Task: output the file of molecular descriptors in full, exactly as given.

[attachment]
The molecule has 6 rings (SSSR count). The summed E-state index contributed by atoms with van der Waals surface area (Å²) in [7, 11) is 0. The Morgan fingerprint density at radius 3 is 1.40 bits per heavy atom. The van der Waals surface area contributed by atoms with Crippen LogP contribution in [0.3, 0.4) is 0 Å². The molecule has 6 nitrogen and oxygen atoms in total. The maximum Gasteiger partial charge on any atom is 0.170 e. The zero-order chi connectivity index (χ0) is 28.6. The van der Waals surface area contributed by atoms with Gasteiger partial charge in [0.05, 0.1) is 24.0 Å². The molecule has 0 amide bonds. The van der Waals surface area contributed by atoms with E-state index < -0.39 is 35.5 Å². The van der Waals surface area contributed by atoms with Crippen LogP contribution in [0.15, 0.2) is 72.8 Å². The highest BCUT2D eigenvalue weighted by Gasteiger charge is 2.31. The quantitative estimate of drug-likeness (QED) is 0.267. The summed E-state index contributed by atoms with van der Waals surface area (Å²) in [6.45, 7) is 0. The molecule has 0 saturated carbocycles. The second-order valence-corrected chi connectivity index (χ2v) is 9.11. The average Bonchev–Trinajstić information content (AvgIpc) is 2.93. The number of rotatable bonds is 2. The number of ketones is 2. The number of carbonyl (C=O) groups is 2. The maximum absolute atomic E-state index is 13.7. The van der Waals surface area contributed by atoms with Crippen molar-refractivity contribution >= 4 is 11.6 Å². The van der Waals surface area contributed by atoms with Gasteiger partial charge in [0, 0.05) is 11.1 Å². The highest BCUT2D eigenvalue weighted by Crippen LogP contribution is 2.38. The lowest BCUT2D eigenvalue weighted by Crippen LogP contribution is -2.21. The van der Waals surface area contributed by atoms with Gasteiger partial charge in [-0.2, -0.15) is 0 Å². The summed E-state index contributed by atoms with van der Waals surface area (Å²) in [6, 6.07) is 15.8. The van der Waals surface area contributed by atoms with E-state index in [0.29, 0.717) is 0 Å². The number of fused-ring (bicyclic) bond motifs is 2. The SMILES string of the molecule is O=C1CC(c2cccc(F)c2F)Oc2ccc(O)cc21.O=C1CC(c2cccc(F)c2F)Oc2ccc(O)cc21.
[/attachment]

The molecule has 6 rings (SSSR count). The summed E-state index contributed by atoms with van der Waals surface area (Å²) in [7, 11) is 0. The Morgan fingerprint density at radius 3 is 1.40 bits per heavy atom. The van der Waals surface area contributed by atoms with Crippen LogP contribution in [0.3, 0.4) is 0 Å². The molecule has 6 nitrogen and oxygen atoms in total. The maximum Gasteiger partial charge on any atom is 0.170 e. The zero-order chi connectivity index (χ0) is 28.6. The van der Waals surface area contributed by atoms with Gasteiger partial charge in [0.05, 0.1) is 24.0 Å². The molecule has 0 amide bonds. The van der Waals surface area contributed by atoms with E-state index < -0.39 is 35.5 Å². The van der Waals surface area contributed by atoms with Crippen LogP contribution in [0.15, 0.2) is 72.8 Å². The highest BCUT2D eigenvalue weighted by Gasteiger charge is 2.31. The quantitative estimate of drug-likeness (QED) is 0.267. The summed E-state index contributed by atoms with van der Waals surface area (Å²) in [6.45, 7) is 0. The molecule has 0 saturated carbocycles. The second-order valence-corrected chi connectivity index (χ2v) is 9.11. The average Bonchev–Trinajstić information content (AvgIpc) is 2.93. The number of rotatable bonds is 2. The number of ketones is 2. The number of carbonyl (C=O) groups is 2. The maximum absolute atomic E-state index is 13.7. The van der Waals surface area contributed by atoms with Crippen molar-refractivity contribution >= 4 is 11.6 Å². The van der Waals surface area contributed by atoms with Gasteiger partial charge in [0, 0.05) is 11.1 Å². The highest BCUT2D eigenvalue weighted by Crippen LogP contribution is 2.38. The lowest BCUT2D eigenvalue weighted by Crippen LogP contribution is -2.21. The van der Waals surface area contributed by atoms with Gasteiger partial charge in [-0.2, -0.15) is 0 Å². The summed E-state index contributed by atoms with van der Waals surface area (Å²) in [6, 6.07) is 15.8. The van der Waals surface area contributed by atoms with E-state index in [0.29, 0.717) is 0 Å². The number of fused-ring (bicyclic) bond motifs is 2. The SMILES string of the molecule is O=C1CC(c2cccc(F)c2F)Oc2ccc(O)cc21.O=C1CC(c2cccc(F)c2F)Oc2ccc(O)cc21.